Adobe is not the first developer that springs to mind when one thinks of rampant generosity, but this week, it released an open source text editor for web designers. Brackets has been in beta testing for ages, but only now has Adobe seen fit to release version 1.0 to the world, on Mac, Windows and Linux.
Like Sublime Text, Notepad++ and Atom, Brackets starts from download as a very lightweight application. But as with the other popular coding environments, there are many extensions that add functionality. These include a good selection of themes, as well as practical aids, such as zen coding. However, Brackets focuses primarily on design, and as such, most of the features and plugins for Adobe’s new app are aimed at HTML, CSS and JS. These include in-built preprocessor support, color wheels for a more visual way of writing CSS, and an extension named Extract — currently included with downloads of Brackets — which allows designers to rip the colors, fonts and images from a PSD straight into a web design project.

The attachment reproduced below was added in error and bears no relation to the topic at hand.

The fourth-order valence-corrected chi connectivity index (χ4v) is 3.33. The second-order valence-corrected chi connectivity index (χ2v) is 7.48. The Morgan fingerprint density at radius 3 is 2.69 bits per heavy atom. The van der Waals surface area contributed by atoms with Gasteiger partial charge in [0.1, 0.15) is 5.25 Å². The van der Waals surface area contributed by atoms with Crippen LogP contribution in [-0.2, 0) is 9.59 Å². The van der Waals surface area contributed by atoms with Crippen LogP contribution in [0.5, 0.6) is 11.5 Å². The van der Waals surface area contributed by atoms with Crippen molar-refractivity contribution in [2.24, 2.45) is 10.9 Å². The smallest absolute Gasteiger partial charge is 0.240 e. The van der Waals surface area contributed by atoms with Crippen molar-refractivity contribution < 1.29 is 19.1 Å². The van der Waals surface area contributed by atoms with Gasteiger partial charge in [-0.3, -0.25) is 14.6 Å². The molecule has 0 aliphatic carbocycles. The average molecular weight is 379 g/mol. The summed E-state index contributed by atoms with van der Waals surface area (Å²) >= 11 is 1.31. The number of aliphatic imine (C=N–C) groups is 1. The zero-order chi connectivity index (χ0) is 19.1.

Clearly, Brackets serves a slightly different function than some of its competitors. The closest I’ve seen previously is Espresso, a polished but expensive coding environment on OS X. But Adobe’s new app is open source, so I would expect a decent uptake. Whether it will ever rival the wildly popular Sublime is yet to be seen, but given that we’re talking about a nicely constructed free environment here, I’m assuming plenty of folks will give it a go.
See Brackets.io to download the app.